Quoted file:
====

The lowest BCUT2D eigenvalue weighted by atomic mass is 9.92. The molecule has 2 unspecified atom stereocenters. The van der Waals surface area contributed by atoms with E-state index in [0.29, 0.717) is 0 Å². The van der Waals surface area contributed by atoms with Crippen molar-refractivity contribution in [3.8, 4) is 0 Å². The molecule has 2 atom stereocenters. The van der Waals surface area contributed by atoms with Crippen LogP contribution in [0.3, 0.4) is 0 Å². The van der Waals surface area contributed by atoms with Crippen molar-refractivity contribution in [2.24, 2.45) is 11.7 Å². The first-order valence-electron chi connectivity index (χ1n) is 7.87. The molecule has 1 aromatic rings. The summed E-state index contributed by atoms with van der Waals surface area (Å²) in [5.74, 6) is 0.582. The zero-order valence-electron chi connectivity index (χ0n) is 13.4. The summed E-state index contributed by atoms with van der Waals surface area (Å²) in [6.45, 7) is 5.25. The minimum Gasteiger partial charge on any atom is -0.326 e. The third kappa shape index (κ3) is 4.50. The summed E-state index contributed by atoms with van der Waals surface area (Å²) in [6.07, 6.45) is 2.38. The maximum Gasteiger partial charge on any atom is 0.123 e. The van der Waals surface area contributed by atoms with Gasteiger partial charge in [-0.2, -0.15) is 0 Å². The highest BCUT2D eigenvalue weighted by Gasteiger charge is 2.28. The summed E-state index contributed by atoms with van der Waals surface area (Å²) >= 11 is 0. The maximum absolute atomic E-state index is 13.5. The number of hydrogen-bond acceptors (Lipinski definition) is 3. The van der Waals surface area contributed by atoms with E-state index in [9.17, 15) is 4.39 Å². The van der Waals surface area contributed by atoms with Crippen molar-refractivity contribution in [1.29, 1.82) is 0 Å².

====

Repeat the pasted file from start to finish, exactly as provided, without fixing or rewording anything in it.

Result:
The lowest BCUT2D eigenvalue weighted by atomic mass is 9.92. The molecule has 2 unspecified atom stereocenters. The van der Waals surface area contributed by atoms with E-state index in [0.29, 0.717) is 0 Å². The van der Waals surface area contributed by atoms with Crippen molar-refractivity contribution in [3.8, 4) is 0 Å². The molecule has 2 atom stereocenters. The van der Waals surface area contributed by atoms with Crippen LogP contribution in [0.3, 0.4) is 0 Å². The van der Waals surface area contributed by atoms with Crippen molar-refractivity contribution in [2.24, 2.45) is 11.7 Å². The first-order valence-electron chi connectivity index (χ1n) is 7.87. The molecule has 1 aromatic rings. The summed E-state index contributed by atoms with van der Waals surface area (Å²) in [5.74, 6) is 0.582. The zero-order valence-electron chi connectivity index (χ0n) is 13.4. The summed E-state index contributed by atoms with van der Waals surface area (Å²) in [6.45, 7) is 5.25. The minimum Gasteiger partial charge on any atom is -0.326 e. The third kappa shape index (κ3) is 4.50. The summed E-state index contributed by atoms with van der Waals surface area (Å²) in [6.07, 6.45) is 2.38. The maximum Gasteiger partial charge on any atom is 0.123 e. The van der Waals surface area contributed by atoms with Gasteiger partial charge in [-0.2, -0.15) is 0 Å². The highest BCUT2D eigenvalue weighted by Gasteiger charge is 2.28. The summed E-state index contributed by atoms with van der Waals surface area (Å²) >= 11 is 0. The maximum absolute atomic E-state index is 13.5. The number of hydrogen-bond acceptors (Lipinski definition) is 3. The van der Waals surface area contributed by atoms with E-state index in [9.17, 15) is 4.39 Å². The van der Waals surface area contributed by atoms with Crippen molar-refractivity contribution in [1.29, 1.82) is 0 Å².